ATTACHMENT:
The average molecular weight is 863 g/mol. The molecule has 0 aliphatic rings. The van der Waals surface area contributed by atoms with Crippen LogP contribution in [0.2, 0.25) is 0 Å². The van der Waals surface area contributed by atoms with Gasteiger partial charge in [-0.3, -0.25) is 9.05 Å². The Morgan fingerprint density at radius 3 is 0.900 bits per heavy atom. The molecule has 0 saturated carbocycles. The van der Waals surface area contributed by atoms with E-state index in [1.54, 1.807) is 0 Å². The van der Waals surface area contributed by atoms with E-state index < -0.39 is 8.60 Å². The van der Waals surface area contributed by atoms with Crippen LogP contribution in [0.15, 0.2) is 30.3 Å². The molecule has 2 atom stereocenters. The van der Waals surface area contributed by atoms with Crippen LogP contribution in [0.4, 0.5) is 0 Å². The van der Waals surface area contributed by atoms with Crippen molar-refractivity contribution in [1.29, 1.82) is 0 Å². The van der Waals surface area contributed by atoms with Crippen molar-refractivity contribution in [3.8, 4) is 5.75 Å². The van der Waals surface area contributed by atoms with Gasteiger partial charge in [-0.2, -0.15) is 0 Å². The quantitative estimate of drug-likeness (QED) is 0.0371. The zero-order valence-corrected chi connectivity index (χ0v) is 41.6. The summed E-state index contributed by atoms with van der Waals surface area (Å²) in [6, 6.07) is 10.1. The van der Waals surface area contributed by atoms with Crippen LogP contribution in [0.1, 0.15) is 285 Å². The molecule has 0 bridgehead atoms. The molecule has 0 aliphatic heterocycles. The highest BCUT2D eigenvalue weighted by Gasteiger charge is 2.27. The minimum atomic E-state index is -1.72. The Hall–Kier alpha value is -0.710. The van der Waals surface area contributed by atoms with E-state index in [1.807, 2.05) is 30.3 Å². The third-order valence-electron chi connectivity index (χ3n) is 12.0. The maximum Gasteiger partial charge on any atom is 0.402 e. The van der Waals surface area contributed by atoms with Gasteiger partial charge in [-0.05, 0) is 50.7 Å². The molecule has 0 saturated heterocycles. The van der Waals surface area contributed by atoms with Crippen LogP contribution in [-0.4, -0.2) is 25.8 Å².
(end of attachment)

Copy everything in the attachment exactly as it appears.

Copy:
The average molecular weight is 863 g/mol. The molecule has 0 aliphatic rings. The van der Waals surface area contributed by atoms with Crippen LogP contribution in [0.2, 0.25) is 0 Å². The van der Waals surface area contributed by atoms with Gasteiger partial charge in [-0.3, -0.25) is 9.05 Å². The Morgan fingerprint density at radius 3 is 0.900 bits per heavy atom. The molecule has 0 saturated carbocycles. The van der Waals surface area contributed by atoms with E-state index in [1.54, 1.807) is 0 Å². The van der Waals surface area contributed by atoms with E-state index < -0.39 is 8.60 Å². The van der Waals surface area contributed by atoms with Crippen LogP contribution in [0.15, 0.2) is 30.3 Å². The molecule has 2 atom stereocenters. The van der Waals surface area contributed by atoms with Crippen LogP contribution in [0.4, 0.5) is 0 Å². The van der Waals surface area contributed by atoms with Crippen molar-refractivity contribution in [1.29, 1.82) is 0 Å². The van der Waals surface area contributed by atoms with Crippen molar-refractivity contribution in [3.8, 4) is 5.75 Å². The van der Waals surface area contributed by atoms with Gasteiger partial charge in [-0.2, -0.15) is 0 Å². The quantitative estimate of drug-likeness (QED) is 0.0371. The zero-order valence-corrected chi connectivity index (χ0v) is 41.6. The summed E-state index contributed by atoms with van der Waals surface area (Å²) in [6, 6.07) is 10.1. The van der Waals surface area contributed by atoms with Crippen LogP contribution in [0.1, 0.15) is 285 Å². The molecule has 0 bridgehead atoms. The molecule has 0 aliphatic heterocycles. The highest BCUT2D eigenvalue weighted by Gasteiger charge is 2.27. The minimum atomic E-state index is -1.72. The Hall–Kier alpha value is -0.710. The van der Waals surface area contributed by atoms with E-state index in [1.807, 2.05) is 30.3 Å². The third-order valence-electron chi connectivity index (χ3n) is 12.0. The maximum Gasteiger partial charge on any atom is 0.402 e. The van der Waals surface area contributed by atoms with Gasteiger partial charge in [-0.05, 0) is 50.7 Å². The molecule has 0 saturated heterocycles. The van der Waals surface area contributed by atoms with Crippen LogP contribution in [-0.4, -0.2) is 25.8 Å².